Michael Bloomberg Will Spend ‘Whatever It Takes’ to Defeat Trump

Michael Bloomberg Will Spend ‘Whatever It Takes’ to Defeat Trump

Former New York City mayor Michael Bloomberg is positioning himself to enter the Democratic presidential primary, a longtime Bloomberg adviser confirmed to NBC News Thursday, though he has not yet made a final decision.

Bloomberg has criticized Warren and his plan to institute a super-rich tax if he is elected as president to fund programs ranging from universal medical care to free university tuition.

Mr Wolfson said: “We now need to finish the job and ensure that Trump is defeated — but Mike is increasingly concerned that the current field of candidates is not well positioned to do that.

But why is Bloomberg expected to file for a presidential campaign? Would it have been hard for a candidate with his poll numbers to have raised enough money to run the campaign Trump did in 2016?

If reports are to be believed, Michael Bloomberg is on the verge of entering the 2020 Democratic primary, where he will join Tom Steyer, a fellow billionaire activist and would-be technocratic politician.

"And there's a fear of that among Democratic donors who are more establishment - that they won't be able to be enthusiastic about that candidate".

On Israel, Bloomberg said he had "deep reservations" about the 2015 Iran nuclear deal, which the Trump administration withdrew from in May 2018, reimposing sanctions lifted under it, along with enacting new financial penalties against the regime. 'But I know Michael.

Bloomberg and a host of others have been weighing whether to jump into the 2020 race because of the widespread concerns with the current field, with Democratic donors and activists anxious no one now running could beat Trump.

Warren on Thursday tweeted: "Welcome to the race, @MikeBloomberg!" and linked to her campaign website, saying he would find there "policy plans that will make a huge difference for working people and which are very popular".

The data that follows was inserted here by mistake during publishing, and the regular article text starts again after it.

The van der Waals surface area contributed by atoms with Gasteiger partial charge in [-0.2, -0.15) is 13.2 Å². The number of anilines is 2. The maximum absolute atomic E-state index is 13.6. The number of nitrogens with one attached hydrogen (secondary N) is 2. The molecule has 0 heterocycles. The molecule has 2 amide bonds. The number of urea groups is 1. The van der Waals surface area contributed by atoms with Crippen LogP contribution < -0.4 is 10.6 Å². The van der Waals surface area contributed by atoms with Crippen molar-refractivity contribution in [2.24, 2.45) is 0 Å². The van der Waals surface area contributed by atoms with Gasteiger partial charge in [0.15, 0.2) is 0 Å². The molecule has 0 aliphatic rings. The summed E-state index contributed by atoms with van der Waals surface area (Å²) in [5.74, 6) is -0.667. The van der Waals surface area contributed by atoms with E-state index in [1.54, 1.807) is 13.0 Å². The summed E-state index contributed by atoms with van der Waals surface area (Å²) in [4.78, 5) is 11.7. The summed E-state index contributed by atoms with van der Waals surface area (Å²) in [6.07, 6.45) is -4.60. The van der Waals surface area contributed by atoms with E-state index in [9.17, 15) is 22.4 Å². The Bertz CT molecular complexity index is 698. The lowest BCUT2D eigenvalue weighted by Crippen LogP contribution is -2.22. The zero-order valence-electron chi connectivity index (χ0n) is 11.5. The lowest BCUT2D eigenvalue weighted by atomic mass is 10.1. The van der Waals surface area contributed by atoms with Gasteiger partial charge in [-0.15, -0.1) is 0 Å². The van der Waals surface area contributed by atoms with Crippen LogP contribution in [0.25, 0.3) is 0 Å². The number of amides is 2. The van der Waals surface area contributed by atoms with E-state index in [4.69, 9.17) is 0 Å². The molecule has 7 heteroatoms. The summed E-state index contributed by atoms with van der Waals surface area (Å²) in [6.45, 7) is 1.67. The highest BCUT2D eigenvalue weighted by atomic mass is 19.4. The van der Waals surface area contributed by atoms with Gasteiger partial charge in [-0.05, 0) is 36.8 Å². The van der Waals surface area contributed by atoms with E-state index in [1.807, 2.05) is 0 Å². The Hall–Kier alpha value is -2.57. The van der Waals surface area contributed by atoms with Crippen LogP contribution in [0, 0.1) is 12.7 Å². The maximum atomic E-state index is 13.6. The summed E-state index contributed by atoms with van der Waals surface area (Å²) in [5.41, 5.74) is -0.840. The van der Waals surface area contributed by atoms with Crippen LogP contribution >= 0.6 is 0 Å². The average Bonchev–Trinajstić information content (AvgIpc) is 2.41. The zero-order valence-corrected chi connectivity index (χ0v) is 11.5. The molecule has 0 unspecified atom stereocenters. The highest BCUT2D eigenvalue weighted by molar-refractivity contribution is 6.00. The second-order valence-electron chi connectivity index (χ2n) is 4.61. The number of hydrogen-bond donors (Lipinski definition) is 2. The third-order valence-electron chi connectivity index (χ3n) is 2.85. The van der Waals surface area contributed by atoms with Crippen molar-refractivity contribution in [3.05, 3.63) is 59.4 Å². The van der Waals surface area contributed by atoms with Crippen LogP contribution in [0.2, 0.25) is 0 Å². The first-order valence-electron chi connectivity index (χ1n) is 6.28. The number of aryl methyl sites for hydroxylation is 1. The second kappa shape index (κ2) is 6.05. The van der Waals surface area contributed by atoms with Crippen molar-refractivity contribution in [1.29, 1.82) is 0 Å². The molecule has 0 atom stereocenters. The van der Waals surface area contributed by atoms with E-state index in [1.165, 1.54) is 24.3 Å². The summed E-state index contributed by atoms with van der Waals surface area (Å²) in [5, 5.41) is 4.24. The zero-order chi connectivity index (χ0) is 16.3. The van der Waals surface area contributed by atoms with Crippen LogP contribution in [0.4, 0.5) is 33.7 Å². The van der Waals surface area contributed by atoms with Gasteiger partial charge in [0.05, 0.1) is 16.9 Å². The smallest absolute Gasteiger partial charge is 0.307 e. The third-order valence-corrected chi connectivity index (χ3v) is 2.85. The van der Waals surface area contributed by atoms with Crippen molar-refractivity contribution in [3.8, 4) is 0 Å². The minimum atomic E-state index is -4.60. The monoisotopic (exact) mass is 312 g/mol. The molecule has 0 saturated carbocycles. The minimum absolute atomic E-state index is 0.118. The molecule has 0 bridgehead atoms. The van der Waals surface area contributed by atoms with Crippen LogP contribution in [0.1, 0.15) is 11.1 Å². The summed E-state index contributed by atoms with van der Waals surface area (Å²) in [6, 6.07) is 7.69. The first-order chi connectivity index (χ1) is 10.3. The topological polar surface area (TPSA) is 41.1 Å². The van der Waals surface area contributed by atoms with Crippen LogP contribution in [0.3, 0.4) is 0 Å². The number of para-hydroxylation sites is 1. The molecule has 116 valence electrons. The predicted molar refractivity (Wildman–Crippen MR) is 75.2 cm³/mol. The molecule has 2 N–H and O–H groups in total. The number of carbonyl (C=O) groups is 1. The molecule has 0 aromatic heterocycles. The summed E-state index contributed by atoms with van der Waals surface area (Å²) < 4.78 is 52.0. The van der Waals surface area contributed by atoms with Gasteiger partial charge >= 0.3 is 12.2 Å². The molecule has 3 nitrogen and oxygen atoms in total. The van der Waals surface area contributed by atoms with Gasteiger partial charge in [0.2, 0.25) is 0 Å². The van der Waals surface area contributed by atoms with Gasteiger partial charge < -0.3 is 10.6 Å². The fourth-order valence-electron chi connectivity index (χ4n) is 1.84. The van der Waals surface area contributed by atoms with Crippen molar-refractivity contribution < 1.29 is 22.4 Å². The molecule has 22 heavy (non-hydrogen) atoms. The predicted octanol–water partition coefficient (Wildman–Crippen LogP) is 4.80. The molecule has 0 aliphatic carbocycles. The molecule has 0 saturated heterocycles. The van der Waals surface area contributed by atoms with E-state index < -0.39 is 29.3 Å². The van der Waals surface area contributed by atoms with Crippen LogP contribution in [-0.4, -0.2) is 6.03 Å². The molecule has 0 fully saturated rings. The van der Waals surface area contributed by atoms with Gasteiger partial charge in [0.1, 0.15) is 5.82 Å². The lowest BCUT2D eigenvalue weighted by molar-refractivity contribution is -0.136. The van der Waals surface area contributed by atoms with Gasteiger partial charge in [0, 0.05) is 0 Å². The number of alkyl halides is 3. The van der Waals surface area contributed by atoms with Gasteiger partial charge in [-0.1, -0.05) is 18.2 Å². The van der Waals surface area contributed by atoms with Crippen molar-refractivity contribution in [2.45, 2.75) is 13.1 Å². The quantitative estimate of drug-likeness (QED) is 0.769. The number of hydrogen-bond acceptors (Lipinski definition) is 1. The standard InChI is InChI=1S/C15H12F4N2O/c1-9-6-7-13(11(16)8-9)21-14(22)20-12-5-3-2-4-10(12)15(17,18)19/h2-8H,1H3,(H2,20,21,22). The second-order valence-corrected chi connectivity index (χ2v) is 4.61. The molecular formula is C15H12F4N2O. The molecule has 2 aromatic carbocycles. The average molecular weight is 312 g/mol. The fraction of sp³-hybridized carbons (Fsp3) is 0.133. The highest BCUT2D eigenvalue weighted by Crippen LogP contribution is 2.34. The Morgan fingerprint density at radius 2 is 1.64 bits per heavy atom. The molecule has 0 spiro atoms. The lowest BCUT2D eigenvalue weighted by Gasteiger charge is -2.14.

However, his adviser said that Bloomberg has not yet decided on whether to run or not.

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"He's not going to do well, but I think he's going to hurt Biden actually", Mr Trump said.

"More billionaires seeking more political power is surely not the change the United States needs", said Sanders campaign manager Faiz Shakir.

Still, his advisers acknowledge his late entry to the race could make competing in states like Iowa and New Hampshire, which have been blanketed by candidates for almost a year, difficult.

The overwhelming percentage of Democratic primary voters say they are happy with the field.

Mr Gray added: “It shakes things up, obviously.”.

"He is in", Vilsack said of Bloomberg's message.

Presented with Mr Bloomberg as a hypothetical entrant into the primary, 32 per cent of Democratic primary voters said they would never vote for him and 6 per cent of Democratic primary voters said they would definitely support him.

Mr Bloomberg could still opt against a run, even preliminary steps towards a campaign could damage Mr Bidens challenge.

While the campaign has called Iowa "critical" and maintains Biden can win it, it has long stressed that Biden performs best in states with a more diverse electorate.

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